Governor Andal Ampatuan Sr. was charged in last week’s massacre in the Phillippines, in which his gunmen allegedly killed political rivals in the worst case of election violence in the nation’s history.
The significance of the massacre of 57 people in the Philippine province of Maguindanao has deepened with charges being filed against a governor whose clan is closely linked to the country’s president.
Maguindanao Gov. Andal Ampatuan Sr, who turned himself in last week, has been charged with crimes connected to the killings of members of a rival political group, officials at the Phillipines’ national bureau of investigation announced Thursday. An additional seven members from the governor’s clan have also been charged in the incident, the worst election-related violence in the country’s history.
On Thursday, President Gloria Macapagal Arroyo attended a wake for the victims and vowed to serve justice and use the full force of the law to find the perpetrators responsible for the killing, reports Deutsche Presse-Agentur.
Human rights officials at the United Nations have also begun applying pressure to the Filipino government to conduct an in-depth investigation of the killings to prevent such an act of violence from occurring again, reports The New York Times.
The massacre “must be seen as a watershed moment for the country,” said Philip Alston, the U.N.’s special rapporteur on extrajudicial executions, and Frank La Rue, the special rapporteur on freedom of opinion and expression, in a statement posted on the U.N. Web site. The killings, they said, “demanded a more extensive reflection on the elite family-dominated manipulation of the political processes and the need to eliminate such practices.”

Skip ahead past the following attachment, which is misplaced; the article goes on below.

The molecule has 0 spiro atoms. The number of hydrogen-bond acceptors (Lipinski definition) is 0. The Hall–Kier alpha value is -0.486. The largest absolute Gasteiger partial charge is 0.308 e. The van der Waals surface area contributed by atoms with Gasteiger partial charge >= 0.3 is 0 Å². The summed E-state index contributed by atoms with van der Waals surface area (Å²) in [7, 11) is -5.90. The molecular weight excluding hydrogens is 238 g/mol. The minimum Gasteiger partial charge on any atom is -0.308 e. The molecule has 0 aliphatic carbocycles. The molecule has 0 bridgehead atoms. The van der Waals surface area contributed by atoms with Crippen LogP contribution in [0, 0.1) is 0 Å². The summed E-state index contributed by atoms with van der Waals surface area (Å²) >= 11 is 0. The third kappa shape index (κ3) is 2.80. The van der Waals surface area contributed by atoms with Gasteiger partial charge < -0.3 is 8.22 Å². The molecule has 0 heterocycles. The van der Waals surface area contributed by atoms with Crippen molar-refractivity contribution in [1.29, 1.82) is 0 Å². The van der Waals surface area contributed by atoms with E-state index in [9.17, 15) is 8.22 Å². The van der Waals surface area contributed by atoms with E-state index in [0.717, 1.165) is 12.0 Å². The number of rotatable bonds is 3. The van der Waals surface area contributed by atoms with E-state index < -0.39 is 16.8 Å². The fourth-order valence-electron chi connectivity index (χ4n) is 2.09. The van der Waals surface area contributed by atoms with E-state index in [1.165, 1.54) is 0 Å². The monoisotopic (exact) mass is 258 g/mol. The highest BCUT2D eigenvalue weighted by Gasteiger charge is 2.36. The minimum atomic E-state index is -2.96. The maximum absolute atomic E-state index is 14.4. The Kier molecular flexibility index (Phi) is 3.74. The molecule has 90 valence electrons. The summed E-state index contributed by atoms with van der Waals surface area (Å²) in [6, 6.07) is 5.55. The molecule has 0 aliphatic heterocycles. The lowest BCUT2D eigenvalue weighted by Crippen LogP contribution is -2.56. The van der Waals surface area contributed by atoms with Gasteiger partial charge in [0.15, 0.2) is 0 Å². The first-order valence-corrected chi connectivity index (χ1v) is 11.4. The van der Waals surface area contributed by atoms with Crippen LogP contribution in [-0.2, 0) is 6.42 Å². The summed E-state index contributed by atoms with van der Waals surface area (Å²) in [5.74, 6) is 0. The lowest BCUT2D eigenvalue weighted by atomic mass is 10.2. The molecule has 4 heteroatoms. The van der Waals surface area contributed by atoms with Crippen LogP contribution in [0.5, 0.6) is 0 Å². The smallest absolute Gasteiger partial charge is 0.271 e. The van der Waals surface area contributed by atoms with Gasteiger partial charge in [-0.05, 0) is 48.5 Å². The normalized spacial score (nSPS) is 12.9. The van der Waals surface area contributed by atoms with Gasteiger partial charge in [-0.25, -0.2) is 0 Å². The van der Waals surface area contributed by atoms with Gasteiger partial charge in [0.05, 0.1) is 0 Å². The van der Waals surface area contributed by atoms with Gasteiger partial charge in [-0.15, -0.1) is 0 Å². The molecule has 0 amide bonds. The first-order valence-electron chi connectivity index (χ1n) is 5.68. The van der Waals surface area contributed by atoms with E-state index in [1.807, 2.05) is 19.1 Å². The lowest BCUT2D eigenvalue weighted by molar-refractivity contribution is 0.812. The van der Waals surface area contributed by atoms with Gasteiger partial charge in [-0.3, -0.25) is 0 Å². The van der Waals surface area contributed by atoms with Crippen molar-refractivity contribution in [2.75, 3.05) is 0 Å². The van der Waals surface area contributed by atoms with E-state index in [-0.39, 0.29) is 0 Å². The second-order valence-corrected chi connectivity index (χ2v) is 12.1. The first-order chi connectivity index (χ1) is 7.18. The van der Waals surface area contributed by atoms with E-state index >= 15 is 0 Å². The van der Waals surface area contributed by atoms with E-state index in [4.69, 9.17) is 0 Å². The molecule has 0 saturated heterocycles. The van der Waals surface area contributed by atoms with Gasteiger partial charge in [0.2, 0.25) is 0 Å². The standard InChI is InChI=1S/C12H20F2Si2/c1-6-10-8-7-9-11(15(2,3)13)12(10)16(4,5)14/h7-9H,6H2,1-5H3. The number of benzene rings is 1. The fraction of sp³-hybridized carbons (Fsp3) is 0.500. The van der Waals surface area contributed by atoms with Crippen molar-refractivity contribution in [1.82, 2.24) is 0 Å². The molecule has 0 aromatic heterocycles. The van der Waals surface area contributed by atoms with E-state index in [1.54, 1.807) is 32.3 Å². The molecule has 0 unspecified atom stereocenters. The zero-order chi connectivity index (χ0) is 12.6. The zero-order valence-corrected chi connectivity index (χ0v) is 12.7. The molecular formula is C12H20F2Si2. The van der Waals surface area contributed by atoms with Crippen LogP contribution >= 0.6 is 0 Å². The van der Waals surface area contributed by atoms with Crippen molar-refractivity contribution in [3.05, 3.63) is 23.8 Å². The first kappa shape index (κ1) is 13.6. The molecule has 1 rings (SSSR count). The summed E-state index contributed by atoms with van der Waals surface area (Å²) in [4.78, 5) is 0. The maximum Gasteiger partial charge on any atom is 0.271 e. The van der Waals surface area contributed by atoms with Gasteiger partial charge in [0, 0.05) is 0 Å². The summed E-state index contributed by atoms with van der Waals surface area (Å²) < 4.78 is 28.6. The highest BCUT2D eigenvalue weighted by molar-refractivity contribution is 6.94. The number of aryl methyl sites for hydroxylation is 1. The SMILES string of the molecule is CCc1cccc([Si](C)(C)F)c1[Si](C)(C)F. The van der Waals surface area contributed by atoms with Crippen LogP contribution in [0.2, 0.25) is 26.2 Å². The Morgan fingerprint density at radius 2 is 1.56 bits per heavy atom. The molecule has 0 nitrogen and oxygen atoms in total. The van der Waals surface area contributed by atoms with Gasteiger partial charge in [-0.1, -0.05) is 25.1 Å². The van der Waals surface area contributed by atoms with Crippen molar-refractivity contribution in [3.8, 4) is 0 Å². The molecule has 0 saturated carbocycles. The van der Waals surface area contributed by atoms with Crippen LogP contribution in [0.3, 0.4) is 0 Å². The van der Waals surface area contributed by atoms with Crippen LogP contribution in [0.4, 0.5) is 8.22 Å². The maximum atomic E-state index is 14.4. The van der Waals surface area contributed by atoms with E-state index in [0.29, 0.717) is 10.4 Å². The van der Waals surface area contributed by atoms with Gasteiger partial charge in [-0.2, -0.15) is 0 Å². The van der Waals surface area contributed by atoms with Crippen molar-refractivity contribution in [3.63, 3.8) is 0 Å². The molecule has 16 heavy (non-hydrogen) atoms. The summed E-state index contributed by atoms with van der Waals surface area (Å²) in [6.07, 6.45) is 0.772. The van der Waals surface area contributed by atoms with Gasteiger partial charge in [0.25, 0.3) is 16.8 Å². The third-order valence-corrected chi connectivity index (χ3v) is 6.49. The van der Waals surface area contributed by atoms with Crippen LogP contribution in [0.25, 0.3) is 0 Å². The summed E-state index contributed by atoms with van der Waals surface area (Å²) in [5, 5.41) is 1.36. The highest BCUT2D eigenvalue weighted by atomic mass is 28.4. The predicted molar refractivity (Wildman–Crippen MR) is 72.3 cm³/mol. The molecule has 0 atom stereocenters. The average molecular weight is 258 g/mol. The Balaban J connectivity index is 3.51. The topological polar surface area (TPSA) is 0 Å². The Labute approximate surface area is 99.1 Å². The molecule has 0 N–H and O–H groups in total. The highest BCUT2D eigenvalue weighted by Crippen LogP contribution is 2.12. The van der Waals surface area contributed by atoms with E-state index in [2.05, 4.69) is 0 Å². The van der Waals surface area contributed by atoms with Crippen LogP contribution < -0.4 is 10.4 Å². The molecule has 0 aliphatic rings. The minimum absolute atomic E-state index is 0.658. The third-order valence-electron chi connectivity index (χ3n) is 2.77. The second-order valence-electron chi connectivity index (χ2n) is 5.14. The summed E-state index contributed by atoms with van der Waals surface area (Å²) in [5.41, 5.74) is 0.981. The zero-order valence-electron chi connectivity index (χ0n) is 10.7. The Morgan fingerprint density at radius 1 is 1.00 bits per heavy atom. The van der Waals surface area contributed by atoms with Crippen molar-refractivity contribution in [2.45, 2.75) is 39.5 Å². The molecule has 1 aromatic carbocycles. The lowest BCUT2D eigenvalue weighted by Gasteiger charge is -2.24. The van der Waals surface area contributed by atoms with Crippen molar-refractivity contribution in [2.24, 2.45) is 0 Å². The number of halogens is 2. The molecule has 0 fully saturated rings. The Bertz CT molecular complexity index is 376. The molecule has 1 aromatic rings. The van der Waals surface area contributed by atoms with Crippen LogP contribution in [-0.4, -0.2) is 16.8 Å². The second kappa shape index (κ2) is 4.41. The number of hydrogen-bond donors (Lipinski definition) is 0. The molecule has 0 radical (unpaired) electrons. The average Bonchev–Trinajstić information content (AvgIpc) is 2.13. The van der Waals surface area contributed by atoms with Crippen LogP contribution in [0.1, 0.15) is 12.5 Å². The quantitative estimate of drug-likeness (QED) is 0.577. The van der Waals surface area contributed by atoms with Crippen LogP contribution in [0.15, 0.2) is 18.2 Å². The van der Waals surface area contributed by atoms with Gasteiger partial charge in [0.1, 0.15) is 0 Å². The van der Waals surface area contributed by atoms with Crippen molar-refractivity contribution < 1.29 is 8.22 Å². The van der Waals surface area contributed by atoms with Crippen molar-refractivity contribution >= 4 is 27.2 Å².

The killings took place on Nov. 23 when police allege that Andal Ampatuan Jr. and 100 of his gunmen ambushed a convoy of political campaigners for the rival of Ampatuan Sr. for provincial governor. About 30 journalists were also among the convoy, reports Al Jazeera in a video news report. Esmael Mangudadatu, the rival candidate, says the attack was designed to stop him from running. A key witness known only as “Boy” says that Ampatuan Sr. personally ordered the killings, although questions are rising about the veracity of witness statements and other evidence.
Meanwhile, the National Union of Journalists of the Philippines has announced that it will conduct its own investigation of the event in conjunction with the International Federation of Journalists and other Southeast Asian media groups. The group hopes to potentially file a class action lawsuit against those responsible for the murder of their colleagues. In an interview with the Filipino news site the Inquirer, Melinda Quintos de Jesus, executive director for the Center for Media Freedom and Responsibility said, “We are looking at all possible legal cases that can be filed as a way of showing that we will fight.”
Among the citizens of Maguindanao, there is little hope that the killings or subsequent investigations will change the culture of strongman politics, writes the Inter Press Service in a news analysis.
Elections will not change the situation in Maguindanao, Catholic priest Orlando Quevedo, archbishop of the diocese of Cotabato, was quoted as saying in the local media.
“We have not tried to change this culture of political convenience and thus allowed a culture of impunity to endure through successive administrations. Elections have not and will not change this situation. We simply get more of the same,” he said.
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